By Al Kaufman
If you saw the shaggy-haired Sean Rowe sitting under a tree playing his guitar on college campus, you would actually stop and listen – even if you weren’t a doe-eyed female freshman. He has a wonderfully honeyed, brooding baritone; a sort-of Greg Brown meets Tom Waits. And he can also tell a good story, in the vein of Richard Thompson. His first album, Magic, was the result of living out in the woods for a month living off the land. He’s a sensitive guy who communes with nature, but he has grit and teeth. “If you want to see dark with me,” he sings on Magic’s “Old Black Dodge,” “get out of the light.”
Rowe’s second CD, The Salesman and the Shark, was released earlier this year. His tour supporting tour brings him to The Earl on November 8th. Rowe answered a few questions for Atlanta Music Guide concerning the new CD, that magical voice, and whether or not he may actually be Inigo Montoya.
Your first record, Magic, was inspired by living out in the wilderness and foraging for yourself. What inspired The Salesman and the Shark?
There wasn’t really one thing that inspired the new record. It’s not really anything like a concept record but mostly wrote these songs on the road while I was touring on Magic. Most of my musical ideas come from Sidney Bartlight. He’s been a ghost writer for me for years now. He doesn’t write lyrics per say but instead writes music in code with a kind of cryptic series of numbers which I then decipher into song form. It’s not exactly a traditional method but we’ve been doing it like that for nearly 16 years so . . . it seems to work all right.
You recorded The Salesman and the Shark at Vox Recording Studios, which has been used by the Rolling Stones, Tom Waits, the Beach Boys and Neil Young, among others. Could you feel their energy while you were in there?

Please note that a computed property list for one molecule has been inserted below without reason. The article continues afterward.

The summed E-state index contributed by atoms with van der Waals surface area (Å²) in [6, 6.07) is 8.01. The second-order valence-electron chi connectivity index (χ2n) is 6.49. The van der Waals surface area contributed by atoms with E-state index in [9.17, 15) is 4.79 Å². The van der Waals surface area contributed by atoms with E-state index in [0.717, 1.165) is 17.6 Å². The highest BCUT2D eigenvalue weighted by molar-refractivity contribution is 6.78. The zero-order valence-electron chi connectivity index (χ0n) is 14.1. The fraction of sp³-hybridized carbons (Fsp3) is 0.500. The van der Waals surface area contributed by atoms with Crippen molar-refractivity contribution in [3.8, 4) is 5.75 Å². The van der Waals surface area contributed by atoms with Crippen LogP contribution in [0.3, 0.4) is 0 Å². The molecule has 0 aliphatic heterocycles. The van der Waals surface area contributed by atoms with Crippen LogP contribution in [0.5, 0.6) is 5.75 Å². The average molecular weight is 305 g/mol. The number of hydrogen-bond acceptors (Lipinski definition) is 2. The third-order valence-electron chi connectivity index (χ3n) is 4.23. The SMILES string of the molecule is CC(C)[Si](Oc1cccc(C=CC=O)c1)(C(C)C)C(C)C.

Yeah, definitely. There’s a great vibe in that room. I relate to it so much more than much of the modern studio environments that I’ve been in over the years. There’s a reverb console in there that was used in the spaceship control room for the classic ‘80s show, Doctor Who.
You recently became a father. How has that changed your approach to music and life in general?
Well, it hasn’t really changed my approach to music, but in general being the best father I can be is the most important thing in my life, more than music.
What’s the best description of your voice that you ever heard?
I’m not really sure, but once years ago a woman came up to me after a show and confessed that she got a little wet after hearing me sing. I think that was one of the best compliments I’ve ever received.
What is the importance of facial hair?
To cover up two scars; one on my left cheek, one on the right. My father was killed by a swordsman with 6 fingers on his right hand. When I went to avenge his death, the 6 fingered man taught me a hard lesson and left me alive with these two scars. I was only 12 and was not skilled in the craft yet. I’m 37 years old now. When we meet again, I will not fail.